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Potential For Ultra-High Speed Travel For Low Energy Cost.

But Will The 'Economy' Allow It?

by Daniel Johnson

Potential For Ultra-High Speed Travel For Low Energy Cost.

Super high speed travel with very low energy cost. 
It's here.

I am reminded of the key scene in Ayn Rand's classic novella 'Anthem', in which the protagonist presents a new and wonderful idea, an electric light bulb, and is rebuked by the leaders because his idea would cause fundamental changes to the system, because the leaders would have to figure out how to re-train and re-assign all the people working as candle makers. 

But back to the Hyper-loop. 

First announced by Elon Musk, CEO of the famously groundbreaking company Tesla Motors, in 2013, and now being carried out on different scales by 2 different companies, the idea is beautifully simple to understand. It involves a low pressure tube with the vehicle inside able to move faster because of no resistance, allowing fast speed with limited energy cost. 

If built full scale, it could go around 800 KM/Hr, running entirely on solar power. 

2 test tracks will be built, a short one by Space-X, best known as the first privately funded company to successfully launch, orbit and recover a spacecraft in 2010, and an 8 KM long test track by a new company called Hyperloop Transport Technologies that will be part of the public transit system in a new town called Quay Valley that developers plan on building in southern California.

It should be noted that it is not a good idea to build new towns in a place where water shortages are epidemic, and that the potential failure of that new, corporate planned community could end up stalling the Hypertube concept for decades. 

Which speaks to a larger, all-encompassing issue that needs to be addressed in a major way very soon.

It's our economic system. 

Not just for the sake of the Hypertube, but for all new technologies and innovations and potential for human progress that are limited to small and medium scale in a few locations while inefficiency and obsolescence reigns everywhere else only because the economic system demands that the best be reserved for those with the most, buy low, sell high, charge what the market will bear, etc., an ideology in which planned obsolesence and deliberate inefficiency for the sake of repeat-purchases is normal and acceptable.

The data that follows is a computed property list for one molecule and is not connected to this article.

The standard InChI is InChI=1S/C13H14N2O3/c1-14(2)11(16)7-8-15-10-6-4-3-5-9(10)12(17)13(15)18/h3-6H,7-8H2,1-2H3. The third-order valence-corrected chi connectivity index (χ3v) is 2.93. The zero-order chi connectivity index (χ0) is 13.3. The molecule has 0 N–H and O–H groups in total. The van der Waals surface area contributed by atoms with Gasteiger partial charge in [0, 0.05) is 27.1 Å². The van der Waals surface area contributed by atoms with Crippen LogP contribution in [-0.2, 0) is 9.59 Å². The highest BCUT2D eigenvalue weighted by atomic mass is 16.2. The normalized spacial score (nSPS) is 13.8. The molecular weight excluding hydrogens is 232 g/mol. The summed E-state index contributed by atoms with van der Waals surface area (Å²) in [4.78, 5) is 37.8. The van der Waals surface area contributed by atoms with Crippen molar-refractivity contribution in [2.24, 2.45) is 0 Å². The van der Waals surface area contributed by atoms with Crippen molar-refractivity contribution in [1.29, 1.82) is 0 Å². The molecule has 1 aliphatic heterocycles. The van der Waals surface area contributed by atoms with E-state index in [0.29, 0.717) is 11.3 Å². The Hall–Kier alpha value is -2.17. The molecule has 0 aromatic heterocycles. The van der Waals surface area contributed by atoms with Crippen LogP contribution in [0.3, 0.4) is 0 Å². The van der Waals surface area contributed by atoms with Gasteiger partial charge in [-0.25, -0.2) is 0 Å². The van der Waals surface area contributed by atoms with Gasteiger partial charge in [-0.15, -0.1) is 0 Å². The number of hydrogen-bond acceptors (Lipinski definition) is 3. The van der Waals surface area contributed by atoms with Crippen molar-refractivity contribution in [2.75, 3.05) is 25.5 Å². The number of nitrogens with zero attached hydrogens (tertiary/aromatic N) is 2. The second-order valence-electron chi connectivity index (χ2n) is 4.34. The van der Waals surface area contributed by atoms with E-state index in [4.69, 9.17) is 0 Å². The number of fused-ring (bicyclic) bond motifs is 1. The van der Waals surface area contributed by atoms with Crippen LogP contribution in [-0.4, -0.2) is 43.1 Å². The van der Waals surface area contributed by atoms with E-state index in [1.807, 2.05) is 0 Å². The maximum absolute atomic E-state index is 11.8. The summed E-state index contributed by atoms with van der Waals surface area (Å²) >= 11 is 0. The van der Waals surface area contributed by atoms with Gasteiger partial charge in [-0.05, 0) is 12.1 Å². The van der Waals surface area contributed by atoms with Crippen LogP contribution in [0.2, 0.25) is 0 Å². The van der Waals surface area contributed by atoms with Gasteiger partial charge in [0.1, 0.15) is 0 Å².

Wouldn't it be great if this could be built as a standard transport method everywhere?

Built as part of the commons? Part of the infrastructure that serves the common interests of both individual citizens and the free-market, like roads, schools, etc., that define civilization?  

Wouldn't it be great for technological progress if our schools were funded to the same level as the oil and gas industry? Or if they stopped subsidizing the oil and gas industry so that alternatives could become the norm instead of the exception?

But those companies have made a lot over the decades from technologies that are now obsolete, which means they have the financial power to prevent alternatives from emerging and to offer politicians lucrative rewards for themselves personally in return for mis-representing the public while in office. 

It would be logical, rational, efficient to have the best methodology be the standard, but unfortunately our economic system won't allow that because any company trying to build it will have to make revenues far above cost in order to please shareholders, who often have long term investments in obsolete companies that dominate the market through pure financial inertia, and even if they found a way to get it built, a slip in the stock market or a legal issue completely unrelated to the project itself, or red tape resulting from lobbyists for competing corporations, could get it cancelled or closed at any moment. 

We, as a species, could move forward by leaps and bounds if we had an intelligent, functioning economy that put knowledge, progress and actual achievement above narcissistic and self-serving social and economic achievement.

  There was a time when competition strengthened us and was a motive for advancement, but that time in our evolution has passed and competetive economic systems are obsolete.

Competition is a waste of energy, and we can't afford to waste any more of our inellectual and physical energy on an economic system that demands constant competition. 


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Daniel Johnson (Daniel Johnson)
Regina Sask
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